The one is for Amie, An African Adventure a book that is available on Amazon here: http://www.amazon.co.uk/dp/B00LWFIO5K
Here is the link to You tube and the first-ever published audio/video for this book.: https://youtu.be/oM4MReLjaMI
Have a listen then get this great adventure thriller.
You won’t be disappointed.

Amie an African Adventure
Just an ordinary girl, living in an ordinary town, with nothing but ordinary ambitions, Amie Fish is plunged into hot water when her husband gets posted to a country she’s never heard of. Amie’s ability to adapt and make a life for herself in equatorial Togodo, lands her in more trouble that she could have imagined, her life is threatened and everything she holds dear is ripped away from her.

Review: Walking Over Eggshells: Surviving Mental Abuse by Lucinda E Clarke

When Angels Fly


Walking Over Eggshells: Surviving Mental Abuse by Lucinda E Clarke

I have just finished reading “Walking Over Eggshells: Surviving Mental Abuse” by Lucinda E. Clarke and my review will follow Clarke’s book blurb on Amazon.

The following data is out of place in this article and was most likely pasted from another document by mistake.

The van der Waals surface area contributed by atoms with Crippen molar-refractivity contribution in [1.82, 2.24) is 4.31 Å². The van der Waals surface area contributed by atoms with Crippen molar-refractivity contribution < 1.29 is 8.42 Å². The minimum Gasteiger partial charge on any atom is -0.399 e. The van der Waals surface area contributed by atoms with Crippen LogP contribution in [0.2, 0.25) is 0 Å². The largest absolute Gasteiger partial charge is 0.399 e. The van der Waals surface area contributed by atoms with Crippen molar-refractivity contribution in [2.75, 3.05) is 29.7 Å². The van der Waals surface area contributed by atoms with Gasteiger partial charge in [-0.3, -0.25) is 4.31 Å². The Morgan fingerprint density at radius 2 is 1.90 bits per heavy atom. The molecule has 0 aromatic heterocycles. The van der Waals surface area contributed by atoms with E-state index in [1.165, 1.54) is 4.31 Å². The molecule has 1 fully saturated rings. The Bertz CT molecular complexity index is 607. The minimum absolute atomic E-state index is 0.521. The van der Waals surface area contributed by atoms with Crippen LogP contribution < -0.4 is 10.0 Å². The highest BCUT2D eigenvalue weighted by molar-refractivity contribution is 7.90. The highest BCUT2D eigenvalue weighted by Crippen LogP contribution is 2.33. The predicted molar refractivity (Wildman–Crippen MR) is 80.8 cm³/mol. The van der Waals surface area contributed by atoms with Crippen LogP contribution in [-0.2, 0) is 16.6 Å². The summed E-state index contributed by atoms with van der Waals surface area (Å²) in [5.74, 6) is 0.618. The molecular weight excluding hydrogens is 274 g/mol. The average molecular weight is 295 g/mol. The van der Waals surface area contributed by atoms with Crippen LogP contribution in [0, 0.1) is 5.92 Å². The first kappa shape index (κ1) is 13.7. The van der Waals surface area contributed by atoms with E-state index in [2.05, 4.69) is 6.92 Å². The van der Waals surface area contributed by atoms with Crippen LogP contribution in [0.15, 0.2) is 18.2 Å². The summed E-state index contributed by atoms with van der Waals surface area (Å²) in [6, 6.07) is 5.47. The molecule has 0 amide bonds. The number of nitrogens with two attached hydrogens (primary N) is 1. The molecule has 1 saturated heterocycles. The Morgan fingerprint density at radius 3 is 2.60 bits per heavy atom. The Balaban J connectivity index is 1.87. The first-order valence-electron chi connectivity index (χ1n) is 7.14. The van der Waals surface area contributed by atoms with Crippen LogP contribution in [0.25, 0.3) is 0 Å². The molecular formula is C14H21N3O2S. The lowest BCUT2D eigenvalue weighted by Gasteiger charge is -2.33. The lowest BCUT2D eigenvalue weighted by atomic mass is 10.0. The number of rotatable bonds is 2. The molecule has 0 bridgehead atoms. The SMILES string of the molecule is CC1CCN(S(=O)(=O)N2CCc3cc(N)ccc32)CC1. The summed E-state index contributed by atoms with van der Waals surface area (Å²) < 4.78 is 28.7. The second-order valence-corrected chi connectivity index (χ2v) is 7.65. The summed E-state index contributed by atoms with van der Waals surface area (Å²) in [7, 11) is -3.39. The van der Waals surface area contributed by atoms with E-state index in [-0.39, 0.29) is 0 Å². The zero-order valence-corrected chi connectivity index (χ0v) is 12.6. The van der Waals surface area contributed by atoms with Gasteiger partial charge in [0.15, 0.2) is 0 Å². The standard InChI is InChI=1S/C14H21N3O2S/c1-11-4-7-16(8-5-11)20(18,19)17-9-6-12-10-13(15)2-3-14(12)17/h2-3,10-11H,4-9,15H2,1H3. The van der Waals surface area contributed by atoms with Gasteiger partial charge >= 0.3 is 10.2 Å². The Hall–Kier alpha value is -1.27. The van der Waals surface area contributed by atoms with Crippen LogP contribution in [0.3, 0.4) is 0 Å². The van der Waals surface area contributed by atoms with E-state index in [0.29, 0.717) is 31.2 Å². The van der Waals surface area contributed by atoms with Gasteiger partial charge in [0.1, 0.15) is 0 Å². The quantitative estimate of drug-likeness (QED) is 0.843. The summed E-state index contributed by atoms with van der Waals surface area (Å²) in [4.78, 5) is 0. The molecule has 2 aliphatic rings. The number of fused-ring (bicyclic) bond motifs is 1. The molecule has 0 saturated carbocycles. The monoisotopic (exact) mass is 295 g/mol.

“Walking Over Eggshells is an autobiography that tells the story of a mentally abused child, who married a “Walter Mitty” clone. They moved from England to Kenya, from Libya to Botswana and on again to South Africa. It took all her courage to survive in situations that were at times dangerous, sometimes humorous, but always nerve wracking. She had a variety of jobs, different types of homes, and was both a millionairess and totally broke. She met royalty, hosted ambassadors, and won numerous awards for her writing and television programs. She also climbed over garbage dumps, fended off bailiffs, and coped being abandoned in the African bush with a seven-week-old baby with no money or…

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I think the most emotional moment I had on the whole of the Big Trip was the reason I had set my alarm clock for 5.30 am. I had mentioned to our guide that it was on the itinerary we would be taken to the morning alms giving ritual, and, as we were leaving the next morning, when would we see this? It was obvious he wasn’t going to rise at that hour, but told me I could simply walk outside our hotel and see it from there at 5.30.